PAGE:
There’s a humorous irony in Disney showing the “Cinderella” trailer prior to “Into the Woods.” Their new “Cinderella” adaptation appears to be the exact kind of staid fairytale that “Into the Woods” viciously lampoons.
Into the Woods
Rave and Quality 16
Walt Disney Pictures
“Into the Woods” is a stage musical that many have great reverence for — it’s arguably one of the best works of the world’s greatest living composers, Stephen Sondheim. It’s an auditory achievement with a sprawling soundtrack composed almost entirely of variations on one five-note melody. It’s also an homage to, a crossover of, a parody of and a criticism of classic high-fantasy fairy tales; more specifically, “Cinderella,” “Jack and the Beanstalk,” “Little Red Riding Hood” and “Rapunzel.” “Into the Woods” ’s greatest quality is its ability to use these fairytale tropes to make comments and criticisms about very real aspects of human nature, and the film has far more emotional depth than any of the tales it draws inspiration from.
Disney’s “Into the Woods” is a passable, but highly abridged and uncreative adaptation of this Broadway classic. It has moments of brilliance that match the stage production’s emotional impact, mainly due to its excellent ensemble cast.
It’s only fitting that cinema royalty Meryl Streep (“August: Osage County”) leads the cast as the Witch, since Broadway queen Bernadette Peters originated the role. Streep is as confident, hilarious and musically gifted as you would expect. More surprising is the astonishing performance of Chris Pine (“Star Trek: Into Darkness”) as Cinderella’s Prince Charming. Already an accomplished womanizer in the “Star Trek” franchise, Pine pulls off this overwhelmingly narcissistic part with flying colors. The third, and greatest standout performance is that of the Baker’s Wife (Emily Blunt, “Edge of Tomorrow”). Blunt shows a powerful emotional side in “Into The Woods” previously unseen in her repertoire. Blunt’s ability to broadcast her character’s desperation and desire on screen even outshines Streep’s at some points.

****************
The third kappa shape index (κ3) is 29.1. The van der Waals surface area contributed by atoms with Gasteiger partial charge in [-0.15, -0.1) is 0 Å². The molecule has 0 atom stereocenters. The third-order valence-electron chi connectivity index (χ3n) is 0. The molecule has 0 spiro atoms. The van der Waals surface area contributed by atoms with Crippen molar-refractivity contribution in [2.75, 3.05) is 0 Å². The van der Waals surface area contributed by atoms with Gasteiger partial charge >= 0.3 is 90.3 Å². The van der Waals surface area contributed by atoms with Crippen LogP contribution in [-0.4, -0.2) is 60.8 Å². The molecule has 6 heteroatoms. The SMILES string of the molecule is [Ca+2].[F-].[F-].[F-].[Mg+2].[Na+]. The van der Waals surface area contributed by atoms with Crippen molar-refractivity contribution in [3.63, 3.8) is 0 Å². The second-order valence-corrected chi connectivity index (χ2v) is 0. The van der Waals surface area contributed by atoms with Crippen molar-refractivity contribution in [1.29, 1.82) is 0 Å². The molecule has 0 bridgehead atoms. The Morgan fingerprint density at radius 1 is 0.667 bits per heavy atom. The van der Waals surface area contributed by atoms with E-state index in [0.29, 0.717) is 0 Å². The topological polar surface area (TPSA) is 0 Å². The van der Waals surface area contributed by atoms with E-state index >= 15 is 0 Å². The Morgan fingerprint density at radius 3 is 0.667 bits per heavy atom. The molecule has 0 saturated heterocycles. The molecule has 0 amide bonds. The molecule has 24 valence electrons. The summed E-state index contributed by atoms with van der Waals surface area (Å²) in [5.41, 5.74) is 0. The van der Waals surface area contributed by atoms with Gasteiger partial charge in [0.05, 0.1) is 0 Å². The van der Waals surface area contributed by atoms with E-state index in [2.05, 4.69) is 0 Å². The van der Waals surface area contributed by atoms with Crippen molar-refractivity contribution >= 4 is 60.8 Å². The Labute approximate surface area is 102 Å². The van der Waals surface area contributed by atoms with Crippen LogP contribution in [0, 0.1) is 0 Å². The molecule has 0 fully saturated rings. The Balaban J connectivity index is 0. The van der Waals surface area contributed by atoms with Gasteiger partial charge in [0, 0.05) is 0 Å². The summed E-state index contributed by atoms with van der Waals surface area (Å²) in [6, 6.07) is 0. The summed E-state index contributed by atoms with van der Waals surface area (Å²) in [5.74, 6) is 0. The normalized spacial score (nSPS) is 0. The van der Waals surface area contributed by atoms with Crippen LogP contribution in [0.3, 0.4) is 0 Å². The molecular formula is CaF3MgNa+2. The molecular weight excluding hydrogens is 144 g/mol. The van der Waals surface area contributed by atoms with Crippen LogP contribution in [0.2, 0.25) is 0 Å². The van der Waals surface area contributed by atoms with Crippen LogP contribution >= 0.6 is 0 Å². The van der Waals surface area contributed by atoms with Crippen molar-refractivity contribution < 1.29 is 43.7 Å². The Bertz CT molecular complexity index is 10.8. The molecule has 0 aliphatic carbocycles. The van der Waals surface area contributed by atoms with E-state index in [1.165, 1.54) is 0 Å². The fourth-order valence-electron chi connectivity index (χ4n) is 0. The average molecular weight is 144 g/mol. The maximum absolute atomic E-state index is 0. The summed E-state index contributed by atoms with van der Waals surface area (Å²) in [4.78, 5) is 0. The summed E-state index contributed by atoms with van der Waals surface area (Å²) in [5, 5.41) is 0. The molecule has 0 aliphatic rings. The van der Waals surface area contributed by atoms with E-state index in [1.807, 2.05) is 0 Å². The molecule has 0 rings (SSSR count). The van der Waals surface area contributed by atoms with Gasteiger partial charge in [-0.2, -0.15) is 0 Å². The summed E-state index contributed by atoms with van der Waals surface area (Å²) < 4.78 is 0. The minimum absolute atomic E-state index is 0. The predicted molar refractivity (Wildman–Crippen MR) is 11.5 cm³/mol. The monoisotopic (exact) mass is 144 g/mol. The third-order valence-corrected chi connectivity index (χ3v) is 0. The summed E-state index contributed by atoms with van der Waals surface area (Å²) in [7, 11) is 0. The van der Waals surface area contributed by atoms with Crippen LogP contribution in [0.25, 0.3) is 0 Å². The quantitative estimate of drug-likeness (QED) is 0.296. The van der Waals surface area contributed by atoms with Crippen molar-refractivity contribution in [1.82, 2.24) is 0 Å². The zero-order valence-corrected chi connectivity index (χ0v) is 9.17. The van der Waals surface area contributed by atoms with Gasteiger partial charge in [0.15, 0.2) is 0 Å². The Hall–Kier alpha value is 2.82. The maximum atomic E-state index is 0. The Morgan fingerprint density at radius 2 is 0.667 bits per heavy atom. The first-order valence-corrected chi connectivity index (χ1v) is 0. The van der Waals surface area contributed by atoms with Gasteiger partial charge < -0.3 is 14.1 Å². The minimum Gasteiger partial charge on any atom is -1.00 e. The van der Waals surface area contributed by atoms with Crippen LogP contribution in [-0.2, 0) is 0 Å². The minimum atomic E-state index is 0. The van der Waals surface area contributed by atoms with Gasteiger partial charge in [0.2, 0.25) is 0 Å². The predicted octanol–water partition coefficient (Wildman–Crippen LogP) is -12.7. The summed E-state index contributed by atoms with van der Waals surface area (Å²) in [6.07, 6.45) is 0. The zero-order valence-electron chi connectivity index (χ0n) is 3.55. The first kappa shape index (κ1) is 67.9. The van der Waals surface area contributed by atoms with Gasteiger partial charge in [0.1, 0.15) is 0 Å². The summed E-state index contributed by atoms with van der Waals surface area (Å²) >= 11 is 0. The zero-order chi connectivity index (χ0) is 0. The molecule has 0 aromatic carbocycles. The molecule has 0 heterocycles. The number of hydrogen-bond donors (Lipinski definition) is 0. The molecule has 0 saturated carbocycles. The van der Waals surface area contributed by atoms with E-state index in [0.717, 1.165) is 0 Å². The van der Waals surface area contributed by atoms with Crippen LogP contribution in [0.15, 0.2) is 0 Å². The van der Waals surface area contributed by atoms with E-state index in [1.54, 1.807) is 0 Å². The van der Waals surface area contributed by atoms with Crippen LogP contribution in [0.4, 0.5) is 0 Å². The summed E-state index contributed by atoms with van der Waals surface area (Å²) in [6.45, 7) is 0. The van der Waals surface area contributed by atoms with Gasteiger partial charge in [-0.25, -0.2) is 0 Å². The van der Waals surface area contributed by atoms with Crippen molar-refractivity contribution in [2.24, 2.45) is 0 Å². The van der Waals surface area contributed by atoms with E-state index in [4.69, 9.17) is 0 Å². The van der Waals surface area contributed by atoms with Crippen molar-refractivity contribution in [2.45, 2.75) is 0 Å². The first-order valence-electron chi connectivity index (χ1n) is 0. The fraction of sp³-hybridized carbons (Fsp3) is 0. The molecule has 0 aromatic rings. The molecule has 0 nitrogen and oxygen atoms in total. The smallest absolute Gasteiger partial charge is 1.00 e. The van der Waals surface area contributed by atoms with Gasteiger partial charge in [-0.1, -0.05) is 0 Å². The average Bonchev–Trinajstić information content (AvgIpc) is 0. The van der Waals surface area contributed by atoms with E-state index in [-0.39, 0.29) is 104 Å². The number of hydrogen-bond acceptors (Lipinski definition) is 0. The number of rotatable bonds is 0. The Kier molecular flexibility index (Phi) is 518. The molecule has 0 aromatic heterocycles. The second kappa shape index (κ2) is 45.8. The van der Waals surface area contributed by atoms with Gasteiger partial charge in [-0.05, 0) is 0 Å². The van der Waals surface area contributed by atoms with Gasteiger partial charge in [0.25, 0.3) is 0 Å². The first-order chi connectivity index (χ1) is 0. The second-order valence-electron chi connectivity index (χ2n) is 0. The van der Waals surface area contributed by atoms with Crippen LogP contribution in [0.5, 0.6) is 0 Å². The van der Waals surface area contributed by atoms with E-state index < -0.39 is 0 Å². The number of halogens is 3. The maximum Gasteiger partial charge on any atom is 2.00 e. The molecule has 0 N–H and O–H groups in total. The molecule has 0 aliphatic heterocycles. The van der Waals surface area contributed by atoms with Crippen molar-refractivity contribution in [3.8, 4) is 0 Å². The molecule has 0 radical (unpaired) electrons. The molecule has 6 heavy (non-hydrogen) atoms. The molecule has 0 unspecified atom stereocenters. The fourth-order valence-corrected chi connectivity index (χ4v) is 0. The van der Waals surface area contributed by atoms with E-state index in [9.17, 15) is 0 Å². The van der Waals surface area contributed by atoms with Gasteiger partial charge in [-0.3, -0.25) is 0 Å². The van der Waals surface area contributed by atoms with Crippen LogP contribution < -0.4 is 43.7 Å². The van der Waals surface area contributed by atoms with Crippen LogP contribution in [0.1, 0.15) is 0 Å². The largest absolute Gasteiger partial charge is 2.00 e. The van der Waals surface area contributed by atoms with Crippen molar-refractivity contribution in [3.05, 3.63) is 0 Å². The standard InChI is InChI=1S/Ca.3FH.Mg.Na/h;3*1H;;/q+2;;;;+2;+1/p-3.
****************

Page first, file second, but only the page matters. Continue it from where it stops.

Unlike 2012’s “Les Miserables” screen adaptation, there is not a single weak link in the cast in terms of singing or acting (well, maybe Johnny Depp’s performance as the Wolf, but he’s onscreen for five minutes tops so it’s not terribly harmful).
It’s a shame that this cast did not perform in a more complete adaptation of the source material. While the film’s content is slavishly faithful to the original script and music, two hours is simply not long enough to encompass the three-and-a-half-hour stage production’s musical or narrative breadth. It’s easy to imagine the conversation in which the panel of stuffy Disney executives limited the film to two hours, but the fact that the cuts are understandable doesn’t make them any less disappointing or damaging to the narrative. Several of the most important songs in the show, like “No More,” the reprise of “Agony,” and both the Act 1 finale and Act 2 prologue are missing. They’re not just excellent show-tunes, they feature lyrics crucial to the narrative. The entirety of the second act feels rushed and lacking thanks to these important omissions. The relegation of the entirety of the musical finale of the show offscreen is criminal. The ending is critical; it should have been seen, not just heard.
Further confusing is the exclusion of an important character death in the second act, instead having said character “run away.” This significantly lessens the impact of the succeeding song, which is meant to be a song about the death of a loved one. It’s a strange choice especially considering the other deaths that remained in the film. Hmm . . .
The 1991 video recording of the original Broadway cast remains by far the best way to watch “Into the Woods” on a screen. It’s available on Amazon and YouTube for rental, so those seeking to experience this classic should investigate those options before this one.